Red Dead Redemption Hands On Preview28 Jan 2010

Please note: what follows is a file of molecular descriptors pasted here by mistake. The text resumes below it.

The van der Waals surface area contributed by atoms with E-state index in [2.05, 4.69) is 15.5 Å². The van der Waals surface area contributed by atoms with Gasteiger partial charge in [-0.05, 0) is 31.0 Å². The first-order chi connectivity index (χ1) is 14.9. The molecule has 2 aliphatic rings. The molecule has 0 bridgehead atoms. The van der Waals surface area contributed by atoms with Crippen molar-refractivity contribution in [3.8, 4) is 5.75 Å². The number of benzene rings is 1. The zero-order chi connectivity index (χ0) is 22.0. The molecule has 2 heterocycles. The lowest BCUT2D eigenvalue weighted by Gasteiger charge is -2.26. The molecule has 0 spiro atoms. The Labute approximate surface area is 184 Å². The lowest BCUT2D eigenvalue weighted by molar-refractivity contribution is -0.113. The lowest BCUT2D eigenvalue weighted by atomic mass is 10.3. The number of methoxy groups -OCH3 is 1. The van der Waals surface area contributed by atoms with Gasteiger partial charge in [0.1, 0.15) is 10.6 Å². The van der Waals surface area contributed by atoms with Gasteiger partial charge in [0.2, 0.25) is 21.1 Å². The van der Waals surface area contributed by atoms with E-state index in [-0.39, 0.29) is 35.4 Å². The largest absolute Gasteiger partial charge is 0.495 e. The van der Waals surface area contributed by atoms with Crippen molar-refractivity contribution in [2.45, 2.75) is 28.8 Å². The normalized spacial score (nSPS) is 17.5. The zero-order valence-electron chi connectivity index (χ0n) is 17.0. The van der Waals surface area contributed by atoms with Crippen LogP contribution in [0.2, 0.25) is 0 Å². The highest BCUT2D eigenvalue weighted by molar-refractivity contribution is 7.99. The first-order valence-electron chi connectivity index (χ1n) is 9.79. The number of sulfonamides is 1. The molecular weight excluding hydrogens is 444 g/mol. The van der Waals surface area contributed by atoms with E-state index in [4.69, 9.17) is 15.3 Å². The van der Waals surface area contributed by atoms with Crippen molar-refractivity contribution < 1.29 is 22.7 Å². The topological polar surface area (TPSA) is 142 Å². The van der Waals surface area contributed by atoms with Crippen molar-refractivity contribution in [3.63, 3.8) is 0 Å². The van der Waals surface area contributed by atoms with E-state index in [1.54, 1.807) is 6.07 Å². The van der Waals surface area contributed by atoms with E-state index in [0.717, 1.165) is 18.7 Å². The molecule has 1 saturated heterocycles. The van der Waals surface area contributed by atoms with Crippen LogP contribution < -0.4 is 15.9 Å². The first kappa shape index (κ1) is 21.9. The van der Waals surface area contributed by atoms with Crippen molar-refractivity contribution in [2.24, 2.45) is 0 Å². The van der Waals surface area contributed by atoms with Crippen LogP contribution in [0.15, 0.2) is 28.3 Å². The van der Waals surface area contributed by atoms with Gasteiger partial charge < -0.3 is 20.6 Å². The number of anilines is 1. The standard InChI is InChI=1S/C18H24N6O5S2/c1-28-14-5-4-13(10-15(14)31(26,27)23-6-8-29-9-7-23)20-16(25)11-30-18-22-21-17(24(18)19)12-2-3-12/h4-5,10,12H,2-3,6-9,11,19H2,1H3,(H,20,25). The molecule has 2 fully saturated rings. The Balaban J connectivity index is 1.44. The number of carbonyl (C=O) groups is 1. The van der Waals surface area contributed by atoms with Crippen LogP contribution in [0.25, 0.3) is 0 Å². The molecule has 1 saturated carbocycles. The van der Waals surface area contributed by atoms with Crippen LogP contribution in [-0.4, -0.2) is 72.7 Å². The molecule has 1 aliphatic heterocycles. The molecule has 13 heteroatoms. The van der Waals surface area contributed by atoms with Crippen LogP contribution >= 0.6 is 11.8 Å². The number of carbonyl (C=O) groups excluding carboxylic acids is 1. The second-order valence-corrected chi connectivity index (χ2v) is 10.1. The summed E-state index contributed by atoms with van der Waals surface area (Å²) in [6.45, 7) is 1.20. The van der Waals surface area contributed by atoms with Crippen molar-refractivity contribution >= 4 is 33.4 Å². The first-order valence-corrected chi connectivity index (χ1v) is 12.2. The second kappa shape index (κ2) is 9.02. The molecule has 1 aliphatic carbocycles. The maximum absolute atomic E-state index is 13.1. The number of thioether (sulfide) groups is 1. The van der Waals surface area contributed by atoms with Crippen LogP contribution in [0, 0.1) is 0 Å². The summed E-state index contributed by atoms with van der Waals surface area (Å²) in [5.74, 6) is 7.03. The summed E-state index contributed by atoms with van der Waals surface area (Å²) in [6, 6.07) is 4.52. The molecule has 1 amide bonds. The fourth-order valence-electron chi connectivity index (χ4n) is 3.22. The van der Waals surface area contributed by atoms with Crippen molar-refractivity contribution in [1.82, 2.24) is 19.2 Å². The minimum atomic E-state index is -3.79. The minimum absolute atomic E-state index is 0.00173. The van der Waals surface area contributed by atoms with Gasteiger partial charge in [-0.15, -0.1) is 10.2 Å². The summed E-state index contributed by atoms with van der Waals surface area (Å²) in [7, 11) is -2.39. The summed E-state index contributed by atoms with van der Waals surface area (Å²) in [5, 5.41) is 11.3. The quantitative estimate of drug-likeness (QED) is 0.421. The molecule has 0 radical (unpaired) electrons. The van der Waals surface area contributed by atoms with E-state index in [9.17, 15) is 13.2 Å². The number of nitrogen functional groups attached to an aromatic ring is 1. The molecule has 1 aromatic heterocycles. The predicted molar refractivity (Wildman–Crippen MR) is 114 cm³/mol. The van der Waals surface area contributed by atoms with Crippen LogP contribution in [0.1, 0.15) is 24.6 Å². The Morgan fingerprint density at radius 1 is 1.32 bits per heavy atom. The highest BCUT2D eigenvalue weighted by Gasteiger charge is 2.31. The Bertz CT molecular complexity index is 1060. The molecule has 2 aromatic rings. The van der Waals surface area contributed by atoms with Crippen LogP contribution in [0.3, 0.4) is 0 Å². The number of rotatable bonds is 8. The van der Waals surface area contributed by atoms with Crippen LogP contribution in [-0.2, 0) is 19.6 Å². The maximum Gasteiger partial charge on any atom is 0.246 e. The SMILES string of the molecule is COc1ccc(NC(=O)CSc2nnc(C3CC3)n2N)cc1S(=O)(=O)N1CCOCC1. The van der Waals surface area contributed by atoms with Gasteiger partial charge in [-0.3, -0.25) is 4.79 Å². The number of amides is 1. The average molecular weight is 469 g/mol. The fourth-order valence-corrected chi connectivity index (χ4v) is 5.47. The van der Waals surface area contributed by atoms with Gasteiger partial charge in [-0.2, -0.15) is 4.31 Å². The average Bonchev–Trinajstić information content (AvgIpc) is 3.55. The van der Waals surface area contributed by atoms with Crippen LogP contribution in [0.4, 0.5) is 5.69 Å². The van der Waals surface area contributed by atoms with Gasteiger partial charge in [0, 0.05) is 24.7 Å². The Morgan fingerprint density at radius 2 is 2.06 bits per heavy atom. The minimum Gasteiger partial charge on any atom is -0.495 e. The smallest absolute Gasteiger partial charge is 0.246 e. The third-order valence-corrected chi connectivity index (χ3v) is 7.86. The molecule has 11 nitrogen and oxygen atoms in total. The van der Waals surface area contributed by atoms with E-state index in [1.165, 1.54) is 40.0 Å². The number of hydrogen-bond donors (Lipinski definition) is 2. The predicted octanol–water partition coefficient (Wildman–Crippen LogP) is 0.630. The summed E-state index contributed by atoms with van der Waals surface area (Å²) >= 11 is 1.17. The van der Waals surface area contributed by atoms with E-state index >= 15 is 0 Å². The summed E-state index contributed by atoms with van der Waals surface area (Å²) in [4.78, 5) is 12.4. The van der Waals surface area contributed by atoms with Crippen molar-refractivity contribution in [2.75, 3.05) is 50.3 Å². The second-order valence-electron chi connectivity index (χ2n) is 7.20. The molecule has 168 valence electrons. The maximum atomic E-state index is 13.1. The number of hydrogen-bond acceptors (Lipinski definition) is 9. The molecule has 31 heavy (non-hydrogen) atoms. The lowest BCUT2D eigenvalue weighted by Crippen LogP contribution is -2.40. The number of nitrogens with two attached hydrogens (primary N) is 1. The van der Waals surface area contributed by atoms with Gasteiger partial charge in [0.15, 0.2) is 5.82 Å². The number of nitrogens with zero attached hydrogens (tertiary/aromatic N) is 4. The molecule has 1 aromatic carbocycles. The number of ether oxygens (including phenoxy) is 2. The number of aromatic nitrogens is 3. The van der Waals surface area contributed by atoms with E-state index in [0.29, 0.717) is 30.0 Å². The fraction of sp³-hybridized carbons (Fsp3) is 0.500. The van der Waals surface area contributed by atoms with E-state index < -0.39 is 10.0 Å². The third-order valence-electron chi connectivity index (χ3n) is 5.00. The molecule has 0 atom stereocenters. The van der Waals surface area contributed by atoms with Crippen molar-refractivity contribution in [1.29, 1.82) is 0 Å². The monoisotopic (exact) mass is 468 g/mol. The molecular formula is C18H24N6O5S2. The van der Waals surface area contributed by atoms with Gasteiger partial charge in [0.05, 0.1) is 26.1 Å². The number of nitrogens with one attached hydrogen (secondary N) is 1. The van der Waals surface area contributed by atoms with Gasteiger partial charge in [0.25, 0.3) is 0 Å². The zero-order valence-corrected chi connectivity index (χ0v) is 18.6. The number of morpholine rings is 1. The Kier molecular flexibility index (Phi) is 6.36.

Rockstar can’t make bad games, something I am becoming more and more convinced everytime I see Red Dead Redemption.John Marston is your character, and he’s a reformed outlaw living in at the end of the wild west era. It’s a strange time, and Marston, who’s now married and has a son, doesn’t want to go back to his previous life after his so-called gang friends abandoned and left him for dead. But unfortunately the Bureau (later to be known as the FBI) comes a-knockin’ and commission Marston to bring his ex-gang mates to justice. When I say commission, I mean threaten to kill his family. It’s nice to know the Bureau’s methods have changed since then…Now, before we go into the mechanics of the game, let’s just talk about how gorgeous the game world actually is. It’s impressive, and really does capture the feeling of the wilderness and vast open landscapes, as with Rockstar’s other open-world games. There are hills, mountains and other interesting and challenging landscapes to explore, complete with dynamic wildlife. The best thing about these open spaces is they’re so huge you can easily lose yourself in them – and if you do lose yourself, then you’re in more trouble than you may expect. Coyotes will stalk you, vultures will circle you and bears might just attack you, so your wits have to be kept about you at all times.But attention to the time period has also been paid, with political and industrial efforts at the forefront of this changing face of America. In the first mission, I was helping the Mexican Army suppress a rebel faction, pushing them back to their hideout, and then killing them all once they were cornered. Shooting the rebels seemed to be a straight-forward affair, and with guns varying from pistols to double barrel shotguns, the mechanic proved to be a pleasure; even moreso when there are numerous enemies around you and you can just start picking them off with ease.This became more apparent in the next mission, where I was tasked with helping a farmer save his daughter from a gang who’d kidnapped her. On the approach to the prison it became clear that although Red Dead uses the same button mapping as the GTA games, this was no GTA game. Not only were the enemies extremely intelligent and efficient, but the story could change depending on the outcome of the mission. Luckily, I had managed to shoot the bandits and save the girl, with little help from the father, but I later learned that had the father died or the daughter died, it would have had an effect on my honour and fame bars.Fame is something you pick up when you complete missions, or “side-quests” for want of a better phrase. It doesn’t matter if you do good or bad: your fame or notoriety will constantly grow. Depending on how you deal with missions, your level of fame will increase proportionally. If you’re after a morality-esque system, then you’ll find your honour bar will fulfil that desire, but this doesn’t mean that you’ll be able to play the game differently through bad and good paths – instead, you’ll find that doing better things will afford you more opportunity to get better prices on weapons, ammo or accessories, or that you’ll be able to trade in goods for a more favourable price. Ultimately, your job stays the same: bringing in the outlaws you used to roll with.A good example of this was one mission in which I was in search of a man called Bill Williamson. Now, the Bureau had said they wanted him dead or alive, and when I opted to catch him alive by shooting him the leg, I was given more honour points than I would have had if I’d killed him.Yes, I shot him in the leg. Pretty good shooting, I know, and this was even before the use of the bullet-marking system Rockstar has put in place (which becomes available later on in the game). Almost like bullet-time in Max Payne and VATS in Fallout 3, the marking system allows you to slow time down and mark your enemies’ body parts so that you unleash a splatter of bullets from whatever gun you’re holding. This can be really helpful if you don’t necessarily want to kill your enemy. It’s also fun to try and see just how many bullets you can pump into one body. It can also be used tactically; you can shoot the leg of a running horse, or shoot the weapon out of an opponent’s hand to confuse the enemies – which makes it a lot easier for you to then either finish the job or hogtie them with your lasso…And the lasso is great fun. It can be used on anything that can be lassoed. I spent the last part of my hands-on just lassoing and hogtying enemies, leaving them on the ground moaning. And then I’d shoot them in the face.The world is absolutely huge – the biggest Rockstar has done, according to the representative I was sitting with – and we’ve been promised that you won’t run out of things to do. For example, there are a list of challenges you can complete while you’re roaming the wilderness, like killing five birds, or five rabbits, or finding all the bandit hideouts. Whether or not that will tie into the Achievement and trophy systems has yet to be determined, but right now it’s daunting to look at the scale of the map and realise just how big it is, with seemingly nothing to do in it. The towns are far and few between, and Rockstar have been careful not to keep all the action in the town.Not only is Red Dead Redemption a beautiful looking game, it’s also a game which hopes to embody that feeling of the real end of the wild west period, during a really interesting time in the States. Ultimately, though, it’s not the politics or the era that will draw you in, but the gameplay and the characters, which we’ve seen time and time again that Rockstar can do. The attention to little details – the ecosystems around you, the way you interact with the environment and the things you can do – are all reasons Red Dead Redemption looks and feels amazing thus far. How we’ll find this massive world when we’re finally let loose on it has yet to be seen and we’re hoping there’ll be enough to do, but if our time with the game is anything to go by, then we’re going to be just fine.